MS-CONNECT

Towards a clinical decision support system for multiple sclerosis

The project goal is to develop MS-CONNECT, a bioinformatics platform to support clinical decision making in neurology. MS-CONNECT allows the in-depth analysis of changes in neural ‘wiring’ in the brain (connectomics). It is based on Biomax’ existing NeuroXM platform, that offers secure patient data management and analysis (artificial intelligence) of brain data.

Similar to the field of genomics, the field of connectomics holds enormous value for to revolutionize clinical diagnostics. Among others, the added value of connectomics lies in its ability to connect functional and structural connectivity, whereas traditional measures, like the number of lesions on a traditional MRI hold little explanatory power regarding the patient functioning.

Reorganization of brain connections is a common characteristic of many brain diseases, including Multiple Sclerosis (MS). Current diagnosis of brain diseases relies on behavioural and neurophysiological testing in combination with structural brain imaging, using e.g. CT and MRI.  These readouts alone are insufficient for clinical decision making, as they are not able to detect changes in brain connectivity. 

MS-CONNECT uses big data analytics to integrate clinical data with imaging data from diffusion tensor imaging (DTI), functional MRI (fMRI) and magnetencephalography (MEG) to create a virtual wiring diagram of all connections in the brain (the connectome).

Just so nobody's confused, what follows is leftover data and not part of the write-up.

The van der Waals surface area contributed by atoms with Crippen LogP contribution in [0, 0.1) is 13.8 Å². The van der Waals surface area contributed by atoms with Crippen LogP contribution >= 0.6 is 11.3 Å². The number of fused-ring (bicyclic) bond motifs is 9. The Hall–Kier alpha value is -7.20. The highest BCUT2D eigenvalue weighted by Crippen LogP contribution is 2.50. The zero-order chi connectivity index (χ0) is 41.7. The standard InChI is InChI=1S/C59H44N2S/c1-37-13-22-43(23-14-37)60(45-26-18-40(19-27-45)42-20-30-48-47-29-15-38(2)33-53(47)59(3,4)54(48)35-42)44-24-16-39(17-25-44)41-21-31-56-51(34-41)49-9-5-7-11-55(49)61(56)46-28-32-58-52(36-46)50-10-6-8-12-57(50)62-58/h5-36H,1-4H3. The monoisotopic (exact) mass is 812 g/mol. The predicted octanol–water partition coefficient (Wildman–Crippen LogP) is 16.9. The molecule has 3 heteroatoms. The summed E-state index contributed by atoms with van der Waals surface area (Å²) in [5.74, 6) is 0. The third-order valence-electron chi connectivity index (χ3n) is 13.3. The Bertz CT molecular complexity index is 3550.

The use of connectomics in clinical neuroscience has enormous potential in improving patient and disease characterization, optimizing treatment efficacy and prediction of disease progression. Disruptive research initiatives, like the ‘Human Brain Project’, drive this new era in neuroscience. Still, mainly due to the high complexity and large volumes of data, commercial tools to implement connectomics into clinical practice are lacking. 

Figure 3. The MS-CONNECT platform integrates traditional clinical data and connectomics into one comprehensive solution.

This European consortium consists of four collaborating partners. Beside Biomax Informatics the following partners are involved in MS-CONNECT:

Department of Anatomy & Neurosciences, VU University Medical Center, Netherlands

Translational Imaging in Neurology (ThINk) Basel. Neurologic Clinic and Policlinic, University Hospital Basel. Department of Biomedical Engineering, University of Basel, Switzerland

PPi Healthcare Consulting Ltd

The Eurostars project MS-CONNECT is generously supported by the German Federal Ministery of Education and Research (BmbF) grant number 01QE2025A.